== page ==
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As they have so many times before, Americans went to the polls on a Tuesday in November.

Expectations ran high for this election – a rarity for a mid-term.

Exuberant Democrats predicted a blue wave.

President Donald Trump – always most alive during a battle – said he’d energized his base enough to build a red wall and preserve Republican majorities in both the U.S. Senate and the U.S. House of Representatives.

So, what happened?

Did a blue wave swamp all the GOP barricades?

Not really.

Democrats captured the House, resoundingly, and made some gains in statehouses across the land, gathering governorships and control of state legislatures in some key places.

Was the election the Republican triumph President Trump said it was?

Nope.

The president campaigned hard in places that had been secure in his column two years ago. With the help of a generous Senate campaign map, he managed to avert disaster and hold onto the Senate.

Having both the House and Senate in Democrats’ control would mean no end of headaches for Trump, given his pugnacity and his aggressive disregard for the restraints of both propriety and law.

Thus, even as recounts continued in Florida, Arizona, possibly Georgia and elsewhere, both Republicans and Democrats across America found themselves saying:

Could have been better. Could have been worse.

That’s the way it so often is.

An election, like life, is often messier than we think it will be.

Because the results were messy, it has been easy for many people to miss perhaps the most important thing this election revealed.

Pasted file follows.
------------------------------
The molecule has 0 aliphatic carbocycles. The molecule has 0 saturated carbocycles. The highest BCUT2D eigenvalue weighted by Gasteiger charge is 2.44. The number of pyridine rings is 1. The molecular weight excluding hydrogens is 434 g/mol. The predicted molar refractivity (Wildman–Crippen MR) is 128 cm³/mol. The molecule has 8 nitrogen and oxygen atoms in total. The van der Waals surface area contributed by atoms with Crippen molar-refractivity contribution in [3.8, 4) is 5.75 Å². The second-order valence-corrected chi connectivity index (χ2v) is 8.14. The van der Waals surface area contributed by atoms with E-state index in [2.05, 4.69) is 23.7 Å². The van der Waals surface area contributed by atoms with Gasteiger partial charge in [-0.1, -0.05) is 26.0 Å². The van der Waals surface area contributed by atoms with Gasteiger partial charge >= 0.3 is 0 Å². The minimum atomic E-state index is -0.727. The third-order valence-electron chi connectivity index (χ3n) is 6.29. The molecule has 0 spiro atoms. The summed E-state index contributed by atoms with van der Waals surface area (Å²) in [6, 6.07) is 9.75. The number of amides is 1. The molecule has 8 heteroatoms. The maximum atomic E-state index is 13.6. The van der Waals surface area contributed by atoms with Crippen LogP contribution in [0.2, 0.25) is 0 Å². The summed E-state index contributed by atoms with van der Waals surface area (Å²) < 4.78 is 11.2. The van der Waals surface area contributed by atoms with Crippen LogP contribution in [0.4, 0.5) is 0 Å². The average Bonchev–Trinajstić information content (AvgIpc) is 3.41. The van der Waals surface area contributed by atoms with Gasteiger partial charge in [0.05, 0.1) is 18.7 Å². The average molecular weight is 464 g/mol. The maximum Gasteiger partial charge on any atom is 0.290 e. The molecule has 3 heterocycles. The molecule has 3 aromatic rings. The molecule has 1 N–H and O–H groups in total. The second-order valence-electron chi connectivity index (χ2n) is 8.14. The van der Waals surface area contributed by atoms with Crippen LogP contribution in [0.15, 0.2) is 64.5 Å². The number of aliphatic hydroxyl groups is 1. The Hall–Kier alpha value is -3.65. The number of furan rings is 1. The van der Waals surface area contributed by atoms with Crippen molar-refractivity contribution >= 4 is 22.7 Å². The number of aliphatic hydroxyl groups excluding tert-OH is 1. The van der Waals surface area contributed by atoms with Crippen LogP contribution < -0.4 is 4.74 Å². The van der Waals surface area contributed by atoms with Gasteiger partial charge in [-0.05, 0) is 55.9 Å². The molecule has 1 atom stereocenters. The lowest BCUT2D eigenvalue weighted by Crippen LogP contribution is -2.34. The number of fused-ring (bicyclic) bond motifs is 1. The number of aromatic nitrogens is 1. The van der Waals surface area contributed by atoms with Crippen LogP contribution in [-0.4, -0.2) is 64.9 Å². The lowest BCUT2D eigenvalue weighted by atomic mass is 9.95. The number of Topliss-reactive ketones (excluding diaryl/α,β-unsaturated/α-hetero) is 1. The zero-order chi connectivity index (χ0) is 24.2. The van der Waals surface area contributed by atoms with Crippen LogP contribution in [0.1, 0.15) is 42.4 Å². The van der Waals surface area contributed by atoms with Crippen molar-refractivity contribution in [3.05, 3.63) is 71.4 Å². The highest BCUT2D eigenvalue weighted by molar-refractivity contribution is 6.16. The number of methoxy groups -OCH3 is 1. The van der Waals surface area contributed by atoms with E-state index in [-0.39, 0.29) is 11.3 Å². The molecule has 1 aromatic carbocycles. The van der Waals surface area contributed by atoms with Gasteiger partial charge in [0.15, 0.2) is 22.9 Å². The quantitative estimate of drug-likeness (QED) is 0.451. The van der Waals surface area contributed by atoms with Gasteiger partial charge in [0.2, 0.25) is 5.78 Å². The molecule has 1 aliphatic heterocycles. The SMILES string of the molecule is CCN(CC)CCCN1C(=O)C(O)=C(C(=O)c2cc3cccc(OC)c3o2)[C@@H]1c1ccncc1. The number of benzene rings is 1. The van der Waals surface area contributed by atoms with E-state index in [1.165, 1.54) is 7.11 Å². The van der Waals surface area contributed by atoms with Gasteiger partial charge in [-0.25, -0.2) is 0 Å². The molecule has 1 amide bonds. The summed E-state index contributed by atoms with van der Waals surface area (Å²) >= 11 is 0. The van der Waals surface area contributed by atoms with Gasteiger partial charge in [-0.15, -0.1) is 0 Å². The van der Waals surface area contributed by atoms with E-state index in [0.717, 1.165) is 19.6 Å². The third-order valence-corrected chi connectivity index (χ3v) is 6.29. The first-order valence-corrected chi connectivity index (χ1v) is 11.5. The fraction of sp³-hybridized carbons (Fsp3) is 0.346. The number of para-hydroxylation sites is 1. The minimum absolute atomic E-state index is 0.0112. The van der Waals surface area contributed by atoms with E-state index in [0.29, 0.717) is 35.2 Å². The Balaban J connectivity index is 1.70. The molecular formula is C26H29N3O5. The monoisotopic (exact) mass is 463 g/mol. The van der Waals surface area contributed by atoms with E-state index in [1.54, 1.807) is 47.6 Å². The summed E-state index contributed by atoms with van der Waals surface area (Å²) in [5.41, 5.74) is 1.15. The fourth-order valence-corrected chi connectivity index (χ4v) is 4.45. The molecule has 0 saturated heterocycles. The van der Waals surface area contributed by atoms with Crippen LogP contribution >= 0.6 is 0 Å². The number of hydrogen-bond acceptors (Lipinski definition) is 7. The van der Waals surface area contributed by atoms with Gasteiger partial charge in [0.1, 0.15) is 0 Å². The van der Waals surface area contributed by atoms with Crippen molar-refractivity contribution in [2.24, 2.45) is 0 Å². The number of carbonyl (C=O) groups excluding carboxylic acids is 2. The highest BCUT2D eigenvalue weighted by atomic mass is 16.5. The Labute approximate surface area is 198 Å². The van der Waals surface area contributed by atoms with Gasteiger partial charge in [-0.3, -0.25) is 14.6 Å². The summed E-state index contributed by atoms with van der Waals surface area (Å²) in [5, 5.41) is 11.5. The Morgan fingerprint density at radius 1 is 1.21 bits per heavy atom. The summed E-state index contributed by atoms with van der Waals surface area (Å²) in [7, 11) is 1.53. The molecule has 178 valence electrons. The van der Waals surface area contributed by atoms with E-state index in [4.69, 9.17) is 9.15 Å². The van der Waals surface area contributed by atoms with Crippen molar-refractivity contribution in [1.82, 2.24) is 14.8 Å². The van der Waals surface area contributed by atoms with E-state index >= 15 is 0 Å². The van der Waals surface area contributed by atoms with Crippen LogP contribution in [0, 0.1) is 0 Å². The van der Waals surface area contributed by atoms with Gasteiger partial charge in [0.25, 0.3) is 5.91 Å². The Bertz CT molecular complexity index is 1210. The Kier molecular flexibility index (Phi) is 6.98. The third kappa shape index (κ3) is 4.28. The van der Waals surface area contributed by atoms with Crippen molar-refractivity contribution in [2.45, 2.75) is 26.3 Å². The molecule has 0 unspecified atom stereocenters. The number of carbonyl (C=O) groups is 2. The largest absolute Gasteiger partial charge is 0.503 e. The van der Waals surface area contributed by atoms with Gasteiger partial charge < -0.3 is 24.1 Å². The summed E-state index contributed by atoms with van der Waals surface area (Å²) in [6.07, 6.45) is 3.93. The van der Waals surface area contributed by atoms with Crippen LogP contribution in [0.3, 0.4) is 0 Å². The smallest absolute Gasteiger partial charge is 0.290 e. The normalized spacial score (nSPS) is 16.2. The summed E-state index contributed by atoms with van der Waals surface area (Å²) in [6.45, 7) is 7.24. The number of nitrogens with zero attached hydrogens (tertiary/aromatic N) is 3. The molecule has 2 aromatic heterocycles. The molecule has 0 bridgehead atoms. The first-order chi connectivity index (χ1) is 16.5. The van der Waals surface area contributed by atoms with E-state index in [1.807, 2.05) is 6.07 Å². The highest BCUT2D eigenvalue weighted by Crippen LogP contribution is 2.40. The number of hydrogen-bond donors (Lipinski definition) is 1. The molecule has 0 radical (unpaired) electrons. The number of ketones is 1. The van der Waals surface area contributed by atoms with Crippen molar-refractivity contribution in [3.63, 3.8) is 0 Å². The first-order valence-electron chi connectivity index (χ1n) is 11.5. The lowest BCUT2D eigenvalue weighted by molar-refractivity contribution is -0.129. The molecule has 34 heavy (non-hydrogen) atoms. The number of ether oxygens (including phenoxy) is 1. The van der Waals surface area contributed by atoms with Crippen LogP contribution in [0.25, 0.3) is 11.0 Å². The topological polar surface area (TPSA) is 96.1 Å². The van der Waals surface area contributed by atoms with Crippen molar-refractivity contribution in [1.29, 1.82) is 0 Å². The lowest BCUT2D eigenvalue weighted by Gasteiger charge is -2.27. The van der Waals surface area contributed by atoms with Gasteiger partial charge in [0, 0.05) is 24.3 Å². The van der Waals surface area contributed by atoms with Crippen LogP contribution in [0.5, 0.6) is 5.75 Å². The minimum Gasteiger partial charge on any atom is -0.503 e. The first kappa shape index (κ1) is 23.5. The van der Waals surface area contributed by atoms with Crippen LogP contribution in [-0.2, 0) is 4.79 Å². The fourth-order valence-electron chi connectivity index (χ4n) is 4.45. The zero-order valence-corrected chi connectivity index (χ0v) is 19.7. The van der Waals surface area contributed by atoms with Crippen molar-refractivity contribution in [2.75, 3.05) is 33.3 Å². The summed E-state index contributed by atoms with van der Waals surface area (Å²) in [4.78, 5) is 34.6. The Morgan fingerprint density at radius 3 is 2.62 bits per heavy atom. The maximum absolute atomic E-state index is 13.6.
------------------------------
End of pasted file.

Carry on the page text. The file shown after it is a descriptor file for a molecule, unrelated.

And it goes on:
We may be at the start of a revolution.

We focus a lot of attention on the divisions in America. That’s understandable, because we are divided – divided in ways we haven’t seen since the 1960s and perhaps even since the 1860s.

Our public discourse ranges from acidic to toxic. Nastiness is now the norm.

And anger is the driving force in our political life.

This is true on both sides of the divide.

President Trump’s rise was nothing other than a hostile takeover of the Republican Party, his message little more than a snarl, his agenda as easy to understand as a raised middle finger. His supporters rallied to him because he gave voice to their grievances, their feeling that the game had been rigged not just so that they couldn’t win but that they couldn’t even survive for much longer.

As long as Trump speaks to their hurts, they won’t desert him, even if the tariffs he promotes pummel them and the market correction that seems in the offing wipes out what little they have in savings. From their point of view, he’s the only leader in a generation who has understood and expressed their sense of being abandoned, even betrayed, by their government and their country.

Even when he fails, they won’t punish him for trying.

Democrats have their own version of this drama.

They too have energized and, in some ways, enraged new constituencies demanding that their country, their government and, yes, their party change its ways and speak to their hunger for change. They too have looked to new and non-traditional faces – Beto O’Rourke, Stacy Abrams, Andrew Gillum, Jared Polis, etc. – for leadership, faces that embody their sense that they’ve been on the outside long enough.

The rise to these two outsider movements has thrown our politics into upheaval.

Both sides have brought new voters by the hundreds of thousands and even the millions into the process and crushed partisan calculations in the process. (That’s why pollsters now make prognostications at their peril.)

Much divides the outsiders in each of these parties – and they have many historic reasons to distrust and dislike each other.

But they both are driven by a conviction that their needs, their hopes and their dreams have been disregarded by a rigged system that has no respect for them as people or citizens. For that reason, they’ve both rebelled against the establishments in their own parties.

At the moment, they’re also fighting against each other.

What happens, though, if they figure out that they have at least one thing in common – a burning desire to kick down the locked door and take their place at the table?

John Krull is director of Franklin College’s Pulliam School of Journalism and publisher of TheStatehouseFile.com, a news website powered by Franklin College journalism students.

 

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